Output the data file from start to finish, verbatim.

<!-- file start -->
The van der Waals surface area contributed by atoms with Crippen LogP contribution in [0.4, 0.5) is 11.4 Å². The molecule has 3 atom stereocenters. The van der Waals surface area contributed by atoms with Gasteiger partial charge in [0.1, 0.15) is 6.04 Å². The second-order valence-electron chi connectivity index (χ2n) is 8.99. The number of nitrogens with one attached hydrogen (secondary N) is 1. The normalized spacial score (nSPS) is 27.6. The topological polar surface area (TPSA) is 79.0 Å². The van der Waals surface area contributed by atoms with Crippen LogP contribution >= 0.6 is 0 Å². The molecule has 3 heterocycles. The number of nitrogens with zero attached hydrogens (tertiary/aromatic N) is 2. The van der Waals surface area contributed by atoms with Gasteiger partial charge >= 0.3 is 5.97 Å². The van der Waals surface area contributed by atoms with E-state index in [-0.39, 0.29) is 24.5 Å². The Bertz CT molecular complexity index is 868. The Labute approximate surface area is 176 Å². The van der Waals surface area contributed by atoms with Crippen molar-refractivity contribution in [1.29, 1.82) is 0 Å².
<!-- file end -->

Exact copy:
The van der Waals surface area contributed by atoms with Crippen LogP contribution in [0.4, 0.5) is 11.4 Å². The molecule has 3 atom stereocenters. The van der Waals surface area contributed by atoms with Gasteiger partial charge in [0.1, 0.15) is 6.04 Å². The second-order valence-electron chi connectivity index (χ2n) is 8.99. The number of nitrogens with one attached hydrogen (secondary N) is 1. The normalized spacial score (nSPS) is 27.6. The topological polar surface area (TPSA) is 79.0 Å². The van der Waals surface area contributed by atoms with Crippen LogP contribution >= 0.6 is 0 Å². The molecule has 3 heterocycles. The number of nitrogens with zero attached hydrogens (tertiary/aromatic N) is 2. The van der Waals surface area contributed by atoms with Gasteiger partial charge >= 0.3 is 5.97 Å². The van der Waals surface area contributed by atoms with E-state index in [-0.39, 0.29) is 24.5 Å². The Bertz CT molecular complexity index is 868. The Labute approximate surface area is 176 Å². The van der Waals surface area contributed by atoms with Crippen molar-refractivity contribution in [1.29, 1.82) is 0 Å².